Lo, Malinda. 2009. Ash. Little, Brown. 272 pages.
Aisling's mother died at midsummer.
This one is a retelling of Cinderella with a twist. You may have already heard about that. This book is getting buzz on many blogs. The twist? Our Cinderella heroine falls in love with the huntress. (The prince doesn't even enter into it). That's not to say that the road to happily ever after doesn't have obstacles. But a human prince isn't one of them. No, this love triangle features a fairy, Sidhean. He is the fairy that bargains with her and grants her wishes. And there is a price to be paid for her wishes--her wishing to go to the ball, etc.
Some of the trappings of the traditional Cinderella remain, a young woman, Aisling (or Ash) is being raised by her stepmother alongside two stepsisters. Ash does work hard--taking the place of several servants at least. (Acting as cook and maid, etc.)
What did I like about this one? Well, I liked that Ash liked fairy tales. That her reading of fairy tales shaped her life, who she was and what she wanted. One of her favorite tales involved a woman, Kathleen, becoming so enchanted with the fairy world, with a fairy prince, that she lost herself. (This is found in chapter seven.)
Ash read and re-read the story as if it were a map to her own future. Though she knew it was meant to be a cautionary tale, now that she had seen the fairy, she thought that Kathleen's fate was not so cruel after all. (77)I had a hard time connecting with Ash in a way. For the first half of the novel, Ash is so withdrawn from life, so depressed, so saddened by the loss of her parents, so obsessed with fairy tales and 'old ways' that she's hard to relate to. Her focus seems to be on death and not life.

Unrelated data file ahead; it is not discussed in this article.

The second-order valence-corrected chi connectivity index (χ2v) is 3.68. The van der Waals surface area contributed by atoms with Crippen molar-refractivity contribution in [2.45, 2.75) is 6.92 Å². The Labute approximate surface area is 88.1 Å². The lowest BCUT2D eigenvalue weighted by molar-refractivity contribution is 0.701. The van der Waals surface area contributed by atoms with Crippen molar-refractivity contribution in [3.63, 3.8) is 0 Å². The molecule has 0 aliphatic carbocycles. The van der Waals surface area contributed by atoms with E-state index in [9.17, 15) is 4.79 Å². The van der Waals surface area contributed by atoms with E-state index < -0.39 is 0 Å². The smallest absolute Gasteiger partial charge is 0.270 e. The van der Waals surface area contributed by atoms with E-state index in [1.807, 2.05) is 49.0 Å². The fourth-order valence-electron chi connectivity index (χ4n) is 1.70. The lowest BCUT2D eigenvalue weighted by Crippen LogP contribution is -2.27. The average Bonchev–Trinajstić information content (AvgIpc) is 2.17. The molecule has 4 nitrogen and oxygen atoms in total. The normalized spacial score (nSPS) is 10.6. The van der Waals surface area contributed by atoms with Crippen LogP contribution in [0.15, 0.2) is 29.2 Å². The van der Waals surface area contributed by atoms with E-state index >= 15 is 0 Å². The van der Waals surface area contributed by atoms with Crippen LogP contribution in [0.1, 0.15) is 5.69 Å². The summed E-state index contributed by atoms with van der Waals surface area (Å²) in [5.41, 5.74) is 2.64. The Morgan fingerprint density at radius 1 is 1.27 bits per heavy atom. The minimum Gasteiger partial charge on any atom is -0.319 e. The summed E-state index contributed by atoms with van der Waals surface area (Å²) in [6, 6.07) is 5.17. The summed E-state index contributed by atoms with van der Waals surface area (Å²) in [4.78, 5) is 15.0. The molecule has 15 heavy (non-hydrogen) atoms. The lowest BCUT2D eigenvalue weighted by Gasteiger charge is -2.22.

This could be me, but it felt like we were being told more than shown. Her few encounters with the fairy world seemed a bit lifeless. In all honesty, I had a hard time connecting with this fairy world, with Sidhean. I don't think he was as fleshed out as he could have been. As Ash begins to awaken to life--and part of this is due to her friendship with the Huntress--she becomes a more interesting heroine.
The second half is more compelling, more vivid. Perhaps this is because the author gave more attention to the Huntress? To fleshing her out as a character? To giving her a strong personality and a life of her own?
I had high expectations for this one. I wanted to really like this one. I wanted to be wowed.
I wasn't wowed. Not for the first part. (The novel is divided into two parts: The Fairy and The Huntress.) But the second half of the novel worked for me; with each chapter, I became more and more impressed. The book was wooing me a bit slower than I was expecting, but it did begin to work it's magic on me towards the end.
Other reviews: Presenting Lenore, The Story Siren, Pop Culture Junkie, Zoe's Book Reviews, Melody's Reading Corner, Lauren's Crammed Bookshelf, Steph Su Reads, Patchwork of Books, A Chair, A Fireplace & A Tea Cozy.
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